The economic growth that’s come with globalisation has quickly changed the international balance of power. The United States, which has been the dominant power in the Asia Pacific region since World War II, is now challenged by the rise of China. The world is more interconnected than at any other time before. New technologies as well as the transmission of know-how and scientific knowledge lift opportunities and prosperity at the same time as they spawn political alienation and the reach of non-state actors who would do us harm. Risks to the global commons demand collective action. These are the big challenges that Australia and its partners in our region now confront. They are the challenges of a new multipolar world in which India seeks space.

What’s new is the intensification of the tensions around this change and its corrosion of the pillars on which Australia’s foreign policy has thus far been based. If the Australian Foreign Policy White Paper had been written when it was initiated well over two years ago, before the election of President Trump, the escalation of the Korean crisis, Brexit’s blow to Europe and the United States–China trade war, it would have had an unquestionably less urgent and less ambiguous tone. Instead, the events in the intervening two years resulted in a White Paper that expresses rock-solid faith in the US alliance relationship as the bastion of global rules and its importance to Australia’s navigating new uncertainty. That is Australia’s unipolar anchor.

As Chacko and Panda make clear, India’s approach to this new world is somewhat different from that of Australia.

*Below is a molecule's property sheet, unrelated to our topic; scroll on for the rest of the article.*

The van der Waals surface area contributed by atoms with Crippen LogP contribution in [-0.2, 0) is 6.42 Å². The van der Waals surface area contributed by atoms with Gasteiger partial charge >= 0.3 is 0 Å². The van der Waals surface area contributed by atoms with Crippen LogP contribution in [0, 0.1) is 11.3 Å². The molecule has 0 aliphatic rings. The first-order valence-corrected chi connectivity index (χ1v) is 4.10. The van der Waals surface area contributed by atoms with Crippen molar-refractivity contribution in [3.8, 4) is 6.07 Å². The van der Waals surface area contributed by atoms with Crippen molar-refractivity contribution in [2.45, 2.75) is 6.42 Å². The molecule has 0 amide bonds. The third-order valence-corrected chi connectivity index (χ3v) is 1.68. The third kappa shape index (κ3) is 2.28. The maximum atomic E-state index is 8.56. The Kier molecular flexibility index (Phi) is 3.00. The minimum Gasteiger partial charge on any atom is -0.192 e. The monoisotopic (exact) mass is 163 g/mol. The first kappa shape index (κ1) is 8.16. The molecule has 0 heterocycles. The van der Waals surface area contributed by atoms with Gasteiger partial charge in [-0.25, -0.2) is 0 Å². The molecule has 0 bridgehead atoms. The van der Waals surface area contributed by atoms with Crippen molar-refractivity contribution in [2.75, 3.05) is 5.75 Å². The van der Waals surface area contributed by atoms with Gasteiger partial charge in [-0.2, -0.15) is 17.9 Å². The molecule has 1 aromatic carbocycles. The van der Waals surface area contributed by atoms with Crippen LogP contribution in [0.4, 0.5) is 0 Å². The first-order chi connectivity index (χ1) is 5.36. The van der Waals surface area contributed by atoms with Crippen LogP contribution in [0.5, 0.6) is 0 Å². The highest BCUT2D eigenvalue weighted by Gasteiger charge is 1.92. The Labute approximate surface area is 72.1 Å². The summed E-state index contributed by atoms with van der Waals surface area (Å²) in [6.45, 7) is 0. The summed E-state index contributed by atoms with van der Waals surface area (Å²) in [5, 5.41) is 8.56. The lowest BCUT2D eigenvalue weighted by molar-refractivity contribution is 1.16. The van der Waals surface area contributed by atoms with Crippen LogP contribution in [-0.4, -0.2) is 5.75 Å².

India’s formulation of a ‘free, open and inclusive Indo-Pacific’ emphasises not the reassertion of a US-led regional order but a multipolar order ‘within which Delhi can maintain its strategic autonomy, project its own leadership ambitions and follow a path of “multi-alignment” or “issue-based alignment”’. While India might share some of Australia’s concerns about Chinese domination in the region, Delhi does not see reliance on US power and leadership as the only or most important way to address the problem. The Indian Ocean also remains strategically more important to it than the Pacific, and Africa looms much larger.

The extent to which India and Australia share a common conception of a ‘rules-based order’, beyond vague references to respect for international law, Chacko and Panda argue, is by no means clear. As for enthusiasts of the Quad idea (that would bind the United States, Australia, Japan and India in military cooperation in the Indo Pacific), Admiral Sunil Lanba, the Indian navy chief, recently made clear ‘there wasn’t immediate potential for a quad’.